When Mike Reardon’s sister learned she had breast cancer at the young age of 44, he wondered if his daughters were at risk.
So on a recent Wednesday, the 44-year-old Las Vegan spit in a tube and, with the help of nurse Barbara Caldwell, shipped it off to a genetic testing lab.
Reardon’s just one example of a national trend to create more cancer “previvors” — people who undergo genetic testing in hopes of beating a cancer diagnosis before it happens, instead of facing one down the road.
“All we’re doing is collecting information and educating the patient and her family on how to optimize her health,” said Caldwell, a genetic counseling nurse at Comprehensive Cancer Centers of Nevada, who started seeing patients in March. “We can never get to zero (risk), but we can considerably reduce someone’s risk in most cases.”
About a decade ago, genetic testing was out of reach for most, said Anna Victorine, a genetic counselor who runs her own business, Genetic Consultations.
“Test’s could’ve cost $4,000” at the time, Victorine said.
Today, many insurance companies cover testing. At Caldwell’s office, a comprehensive gene panel might cost $250 out of pocket, she said.
Sarah Lawrence College in New York launched the first genetic counseling program in the U.S. in the fall of 1969, according to its website. It was accredited in 1997 by the American Board of Genetic Counseling and has graduated more than 1,000 genetic counselors since its start.
But in Las Vegas, genetic counselors say there are just a handful of them. The demand isn’t high for their expertise.
Caldwell says reasons are Las Vegans’ unfamiliarity with genetic testing and the absence of an academic institution pushing for it. There is no genetic counseling master’s program in the state, though she said she hopes the UNLV School of Medicine will change that.
Nationwide, however, testing is becoming trendier with the introduction of commercial services such as 23andMe and AncestryDNA. Caldwell said such tests are not medical grade, which can be a problem when people rely on the results to understand their genetic makeup. Victorine said, however, the tests have sparked interest in some of her clients, who then opt to undergo medical genetic testing.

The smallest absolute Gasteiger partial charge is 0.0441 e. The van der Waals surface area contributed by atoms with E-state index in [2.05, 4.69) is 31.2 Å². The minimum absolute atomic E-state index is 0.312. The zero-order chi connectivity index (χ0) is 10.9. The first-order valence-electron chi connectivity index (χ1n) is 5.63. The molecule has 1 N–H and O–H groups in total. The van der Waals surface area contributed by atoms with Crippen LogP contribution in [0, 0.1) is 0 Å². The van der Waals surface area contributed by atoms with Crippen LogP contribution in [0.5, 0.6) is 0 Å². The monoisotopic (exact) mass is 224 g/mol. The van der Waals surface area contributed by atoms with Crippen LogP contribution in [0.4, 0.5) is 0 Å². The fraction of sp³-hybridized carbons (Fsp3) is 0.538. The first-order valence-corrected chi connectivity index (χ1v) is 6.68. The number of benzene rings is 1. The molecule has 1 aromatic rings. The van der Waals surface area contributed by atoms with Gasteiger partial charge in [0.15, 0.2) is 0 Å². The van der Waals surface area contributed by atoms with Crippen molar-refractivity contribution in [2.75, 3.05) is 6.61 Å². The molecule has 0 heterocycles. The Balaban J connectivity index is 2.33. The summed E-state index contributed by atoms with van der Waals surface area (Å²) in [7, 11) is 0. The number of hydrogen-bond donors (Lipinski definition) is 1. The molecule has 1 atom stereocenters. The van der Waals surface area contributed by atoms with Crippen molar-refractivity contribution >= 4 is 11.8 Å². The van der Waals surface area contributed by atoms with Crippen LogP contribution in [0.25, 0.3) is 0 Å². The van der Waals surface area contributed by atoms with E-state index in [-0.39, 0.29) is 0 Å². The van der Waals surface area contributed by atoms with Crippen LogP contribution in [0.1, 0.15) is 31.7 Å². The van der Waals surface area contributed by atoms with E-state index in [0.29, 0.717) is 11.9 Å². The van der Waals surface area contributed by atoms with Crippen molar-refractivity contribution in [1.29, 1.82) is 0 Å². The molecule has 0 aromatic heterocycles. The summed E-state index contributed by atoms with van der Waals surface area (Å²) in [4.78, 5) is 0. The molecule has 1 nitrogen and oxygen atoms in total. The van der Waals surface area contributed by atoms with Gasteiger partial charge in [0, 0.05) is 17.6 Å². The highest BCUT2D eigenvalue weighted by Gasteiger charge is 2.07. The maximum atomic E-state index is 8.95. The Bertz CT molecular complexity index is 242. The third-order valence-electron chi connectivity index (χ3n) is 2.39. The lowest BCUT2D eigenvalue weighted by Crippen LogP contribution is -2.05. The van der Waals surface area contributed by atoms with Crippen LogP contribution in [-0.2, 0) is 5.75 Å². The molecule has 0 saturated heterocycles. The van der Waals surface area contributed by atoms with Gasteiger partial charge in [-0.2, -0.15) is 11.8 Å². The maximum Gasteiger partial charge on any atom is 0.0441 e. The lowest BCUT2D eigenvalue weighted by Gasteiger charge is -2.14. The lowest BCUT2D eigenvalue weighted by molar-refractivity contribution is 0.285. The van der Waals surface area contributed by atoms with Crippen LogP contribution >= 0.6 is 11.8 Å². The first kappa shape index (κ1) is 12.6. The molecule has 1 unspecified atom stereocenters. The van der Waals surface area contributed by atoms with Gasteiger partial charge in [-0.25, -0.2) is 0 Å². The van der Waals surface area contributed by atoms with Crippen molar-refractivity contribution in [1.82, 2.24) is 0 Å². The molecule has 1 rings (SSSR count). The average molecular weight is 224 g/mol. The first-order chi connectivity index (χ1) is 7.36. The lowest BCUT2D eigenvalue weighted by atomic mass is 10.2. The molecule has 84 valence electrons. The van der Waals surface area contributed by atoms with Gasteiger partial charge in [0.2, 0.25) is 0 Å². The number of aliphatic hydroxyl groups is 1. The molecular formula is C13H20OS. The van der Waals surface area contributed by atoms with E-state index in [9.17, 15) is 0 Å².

For people who decide to get tested, the information could help them make decisions about their health. Caldwell points to actress Angelina Jolie as an example. She underwent a preventative double mastectomy in 2013 after genetic testing uncovered the BRCA1 gene mutation she carried. The mutation has been linked to certain cancers, including breast and ovarian.
That’s what brought Reardon to Caldwell’s office. In case the test comes back positive for a mutation in the BARD1 gene, which was detected in his sister, he can pass that information on to his 24-year-old twin daughters, who could decide to get tested and take preventative measures results are positive.
The BARD1 gene interacts with the BRCA1 gene, increasing a woman’s risk for breast and ovarian cancer risk.
Those with a family history of cancer or who receive a cancer diagnosis under age 50 should get tested, Caldwell said.
An appointment with Caldwell usually lasts about an hour and includes creating a family pedigree and discussing the implications of knowing more about your cancer risks.
That knowledge is power, Victorine said.
“It’s ‘what can I do to protect myself and protect my relatives,’ ” she said. “In an ideal world, we’d be able to reduce the incidence of cancer.”
Connect with a counselor
At least three counselors in Las Vegas specialize in cancer genetics.
Barbara Caldwell, Comprehensive Cancer Centers of Nevada, 702-952-3350
Anna Victorine, Genetic Consultations, email@example.com
Jamie Fisher, Desert Perinatal Associates, 702-341-6961